Skip to Main Content
Home >> Blogs >> Wily coyotes continue to thrive in the Southeast at the expense of deer populations
Blog

Wily coyotes continue to thrive in the Southeast at the expense of deer populations

Diane Banegas and Zoë Hoyle
Research and Development, U.S. Forest Service
November 22, 2016 at 1:30pm

Coyotes began migrating eastward throughout the latter half of the 20th Century. Once restricted to the western plains, they now occupy most of the continent and have invaded farms and cities, where they have expanded their diet to include squirrels, household pets and discarded fast food.

Land-use changes in the U.S., the disappearance of wolves, a growing human population, and a remarkable ability to adapt to new environments and conditions encouraged coyotes to expand into new habitats and thrive, while other predators faced with similar pressures dwindled and faced extinction.

Historically a species of the North American plains, coyotes now occupy much of the Southeast. (Photo by Rebecca Richardson, courtesy of Wikimedia.org.)
Historically a species of the North American plains, coyotes now occupy much of the Southeast. (Photo by Rebecca Richardson, courtesy of Wikimedia.org.)
John Kilgo, a research wildlife biologist with the U.S. Forest Service, said humans transporting coyotes to the Southeast as hunting stock also sped up coyote establishment in that region. Some escaped into the wild, survived and reproduced. The purpose of Kilgo’s research is to better understand the abundance, population dynamics, and ecology of coyotes in the Southeast, as well as the magnitude of coyote predation on deer fawns and the potential for this predation to affect deer population size.

“Bottom line, the coyote is here to stay in the Southeast,” Kilgo said. “Before they migrated into the Southeast, hunting was barely able to keep up with expanding deer populations.” Coyotes rarely attack adult deer, but they prey on fawns.

“Trapping is probably too time consuming and labor intensive for private landowners to adopt, especially when the results are uncertain,” Kilgo said. “The best way to ensure that more fawns survive is to shoot fewer does during hunting season because that means more fawns will be born in the spring.”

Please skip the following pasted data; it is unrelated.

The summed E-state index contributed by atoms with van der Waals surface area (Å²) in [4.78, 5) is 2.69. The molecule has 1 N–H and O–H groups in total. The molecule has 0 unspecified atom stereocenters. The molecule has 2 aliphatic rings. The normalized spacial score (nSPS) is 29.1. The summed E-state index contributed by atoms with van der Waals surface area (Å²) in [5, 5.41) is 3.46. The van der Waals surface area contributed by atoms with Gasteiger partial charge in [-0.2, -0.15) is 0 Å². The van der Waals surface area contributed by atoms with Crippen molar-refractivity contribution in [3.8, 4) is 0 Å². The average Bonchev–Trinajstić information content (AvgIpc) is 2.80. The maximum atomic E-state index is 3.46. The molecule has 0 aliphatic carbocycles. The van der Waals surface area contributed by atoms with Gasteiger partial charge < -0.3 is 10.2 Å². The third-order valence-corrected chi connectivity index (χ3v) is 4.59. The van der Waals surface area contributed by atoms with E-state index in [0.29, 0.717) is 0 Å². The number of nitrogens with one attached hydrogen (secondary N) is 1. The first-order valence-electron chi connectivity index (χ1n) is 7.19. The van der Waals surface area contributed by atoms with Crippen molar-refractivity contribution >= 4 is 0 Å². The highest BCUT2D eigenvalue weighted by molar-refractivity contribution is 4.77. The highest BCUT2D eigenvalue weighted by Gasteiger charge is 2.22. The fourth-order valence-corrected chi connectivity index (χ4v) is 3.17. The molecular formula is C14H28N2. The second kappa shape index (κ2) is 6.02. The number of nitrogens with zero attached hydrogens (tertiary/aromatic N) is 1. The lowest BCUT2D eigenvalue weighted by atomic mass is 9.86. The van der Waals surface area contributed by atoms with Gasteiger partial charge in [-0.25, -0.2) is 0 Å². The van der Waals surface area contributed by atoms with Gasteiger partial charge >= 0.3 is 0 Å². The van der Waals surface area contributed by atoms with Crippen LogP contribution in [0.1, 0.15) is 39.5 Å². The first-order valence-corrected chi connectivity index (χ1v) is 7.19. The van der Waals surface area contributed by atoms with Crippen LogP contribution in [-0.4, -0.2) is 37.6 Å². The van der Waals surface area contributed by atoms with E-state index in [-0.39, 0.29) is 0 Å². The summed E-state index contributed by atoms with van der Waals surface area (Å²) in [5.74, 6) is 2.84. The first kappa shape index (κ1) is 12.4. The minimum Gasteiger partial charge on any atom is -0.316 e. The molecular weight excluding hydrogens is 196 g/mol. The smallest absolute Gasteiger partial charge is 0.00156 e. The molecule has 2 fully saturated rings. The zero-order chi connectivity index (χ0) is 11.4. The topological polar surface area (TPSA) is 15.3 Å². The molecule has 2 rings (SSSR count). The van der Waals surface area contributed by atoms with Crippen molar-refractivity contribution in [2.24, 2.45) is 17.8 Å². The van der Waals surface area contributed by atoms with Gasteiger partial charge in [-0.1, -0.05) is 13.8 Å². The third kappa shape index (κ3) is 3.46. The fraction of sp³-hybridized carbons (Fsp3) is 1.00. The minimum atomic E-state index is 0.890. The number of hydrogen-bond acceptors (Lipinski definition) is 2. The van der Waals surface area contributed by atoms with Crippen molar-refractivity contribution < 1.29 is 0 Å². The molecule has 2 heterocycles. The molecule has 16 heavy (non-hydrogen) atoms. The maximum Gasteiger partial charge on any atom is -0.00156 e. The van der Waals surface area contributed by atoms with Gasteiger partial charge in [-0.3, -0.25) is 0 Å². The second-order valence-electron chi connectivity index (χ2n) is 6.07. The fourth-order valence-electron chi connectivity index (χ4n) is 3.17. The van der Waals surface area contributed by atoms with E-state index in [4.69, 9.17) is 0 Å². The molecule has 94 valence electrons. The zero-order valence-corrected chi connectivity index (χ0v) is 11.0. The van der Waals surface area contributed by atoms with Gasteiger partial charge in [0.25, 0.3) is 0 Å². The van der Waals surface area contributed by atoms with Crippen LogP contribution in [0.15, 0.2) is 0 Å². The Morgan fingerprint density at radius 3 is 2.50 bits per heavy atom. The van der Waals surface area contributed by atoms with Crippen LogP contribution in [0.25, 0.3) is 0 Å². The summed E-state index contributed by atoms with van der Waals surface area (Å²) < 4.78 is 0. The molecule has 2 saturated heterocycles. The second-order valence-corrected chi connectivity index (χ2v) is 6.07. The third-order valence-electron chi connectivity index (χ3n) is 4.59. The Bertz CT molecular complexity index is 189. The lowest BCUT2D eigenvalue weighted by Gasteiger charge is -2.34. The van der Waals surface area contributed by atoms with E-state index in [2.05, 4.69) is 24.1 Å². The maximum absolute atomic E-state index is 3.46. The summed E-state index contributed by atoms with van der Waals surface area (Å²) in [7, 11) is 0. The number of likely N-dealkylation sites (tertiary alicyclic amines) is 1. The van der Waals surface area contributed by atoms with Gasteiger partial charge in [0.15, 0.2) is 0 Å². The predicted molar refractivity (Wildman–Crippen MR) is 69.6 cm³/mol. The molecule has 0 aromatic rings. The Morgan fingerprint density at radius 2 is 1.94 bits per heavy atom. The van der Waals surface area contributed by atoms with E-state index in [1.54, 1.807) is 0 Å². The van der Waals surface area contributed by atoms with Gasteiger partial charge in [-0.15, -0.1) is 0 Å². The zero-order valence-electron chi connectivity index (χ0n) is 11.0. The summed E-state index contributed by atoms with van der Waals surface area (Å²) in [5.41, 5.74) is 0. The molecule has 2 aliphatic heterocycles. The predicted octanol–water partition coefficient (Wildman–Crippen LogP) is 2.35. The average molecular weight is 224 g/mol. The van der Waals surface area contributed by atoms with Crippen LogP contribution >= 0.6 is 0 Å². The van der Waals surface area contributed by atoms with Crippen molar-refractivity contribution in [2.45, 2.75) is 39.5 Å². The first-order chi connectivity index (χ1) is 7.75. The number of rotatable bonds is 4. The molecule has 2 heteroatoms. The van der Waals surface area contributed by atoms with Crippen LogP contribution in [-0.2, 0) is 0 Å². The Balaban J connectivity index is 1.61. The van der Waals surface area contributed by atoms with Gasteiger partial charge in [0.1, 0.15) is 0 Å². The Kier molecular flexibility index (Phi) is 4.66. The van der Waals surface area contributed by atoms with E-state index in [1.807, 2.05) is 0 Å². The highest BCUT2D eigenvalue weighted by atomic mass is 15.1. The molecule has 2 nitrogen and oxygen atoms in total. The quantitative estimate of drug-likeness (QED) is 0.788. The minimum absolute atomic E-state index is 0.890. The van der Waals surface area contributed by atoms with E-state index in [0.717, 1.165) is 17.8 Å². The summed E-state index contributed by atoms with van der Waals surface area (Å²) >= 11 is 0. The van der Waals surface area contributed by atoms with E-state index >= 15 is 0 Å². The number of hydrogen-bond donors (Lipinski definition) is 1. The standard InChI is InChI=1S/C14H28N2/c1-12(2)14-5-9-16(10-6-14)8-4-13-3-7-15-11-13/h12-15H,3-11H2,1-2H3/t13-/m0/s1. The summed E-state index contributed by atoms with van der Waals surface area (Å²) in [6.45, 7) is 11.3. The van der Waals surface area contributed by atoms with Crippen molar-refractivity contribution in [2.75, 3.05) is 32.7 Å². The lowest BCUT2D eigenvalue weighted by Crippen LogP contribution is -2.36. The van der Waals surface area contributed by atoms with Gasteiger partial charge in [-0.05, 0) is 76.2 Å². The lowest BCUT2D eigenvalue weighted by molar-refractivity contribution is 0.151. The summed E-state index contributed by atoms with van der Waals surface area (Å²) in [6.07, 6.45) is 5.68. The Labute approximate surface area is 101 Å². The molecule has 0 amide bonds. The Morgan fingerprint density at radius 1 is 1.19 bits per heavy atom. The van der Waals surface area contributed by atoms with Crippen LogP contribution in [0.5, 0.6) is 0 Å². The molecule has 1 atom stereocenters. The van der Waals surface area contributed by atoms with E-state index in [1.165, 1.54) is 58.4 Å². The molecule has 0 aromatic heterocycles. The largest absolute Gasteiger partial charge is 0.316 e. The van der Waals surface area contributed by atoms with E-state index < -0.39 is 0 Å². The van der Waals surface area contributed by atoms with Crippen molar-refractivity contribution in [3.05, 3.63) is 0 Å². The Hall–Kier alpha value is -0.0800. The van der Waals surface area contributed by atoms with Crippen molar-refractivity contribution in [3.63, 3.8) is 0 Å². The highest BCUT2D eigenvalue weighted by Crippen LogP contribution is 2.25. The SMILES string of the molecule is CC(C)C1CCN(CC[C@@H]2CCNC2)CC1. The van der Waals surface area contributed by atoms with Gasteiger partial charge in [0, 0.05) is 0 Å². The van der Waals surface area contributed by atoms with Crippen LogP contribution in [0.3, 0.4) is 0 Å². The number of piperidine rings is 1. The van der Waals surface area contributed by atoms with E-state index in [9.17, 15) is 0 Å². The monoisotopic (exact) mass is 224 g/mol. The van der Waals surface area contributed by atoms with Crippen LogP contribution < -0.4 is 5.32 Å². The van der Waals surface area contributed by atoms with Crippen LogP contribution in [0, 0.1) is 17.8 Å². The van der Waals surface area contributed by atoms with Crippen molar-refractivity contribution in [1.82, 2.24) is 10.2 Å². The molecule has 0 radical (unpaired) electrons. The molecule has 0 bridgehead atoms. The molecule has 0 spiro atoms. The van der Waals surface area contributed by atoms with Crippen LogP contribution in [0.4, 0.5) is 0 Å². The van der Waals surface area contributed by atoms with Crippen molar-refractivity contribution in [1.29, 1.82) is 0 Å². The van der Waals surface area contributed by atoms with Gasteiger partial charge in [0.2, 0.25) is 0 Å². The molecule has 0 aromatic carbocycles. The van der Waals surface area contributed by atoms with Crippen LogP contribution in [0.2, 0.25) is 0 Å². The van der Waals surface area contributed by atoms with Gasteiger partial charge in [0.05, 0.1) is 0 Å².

Deer hunting is a very popular activity in South Carolina, generating about $200 million in direct retail sales annually. The 2015 Deer Hunter Survey documents a decline in the state’s deer population since the 1990s that coincides with the increase in coyotes. The report also noted Kilgo’s research at the U.S. Department of Energy’s Savannah River Site. Findings from the study, along with declines in deer numbers, prompted the state of South Carolina to implement stricter bag limits for deer as a result of the documented reductions in fawn recruitment.

Only time will tell if the stricter rules on deer hunting are effective in reducing their downward population trend. One factor could be whether the now-established coyote population continues to swell in South Carolina and elsewhere in the South. They are highly adaptable to new conditions and appear to be thriving in the South. Coyotes eat almost anything, vegetation as well as meat. They eat everything from roadkill to rabbits to wild fruits.

Given their fecundity and adaptability, do coyotes have a natural nemesis?

“When it comes to canines such as wolves, coyotes or foxes, the big dog wins,” Kilgo said. Their numbers declined in Yellowstone National Park after the wolves were re-introduced there. With no current plans to bring wolves to the Southeast, Kilgo said wildlife managers need to accept coyotes as a permanent presence and researchers need to get a better understanding of their effects on other species and the ecology of the region.

Skip to Main Content
Jump to Top of Page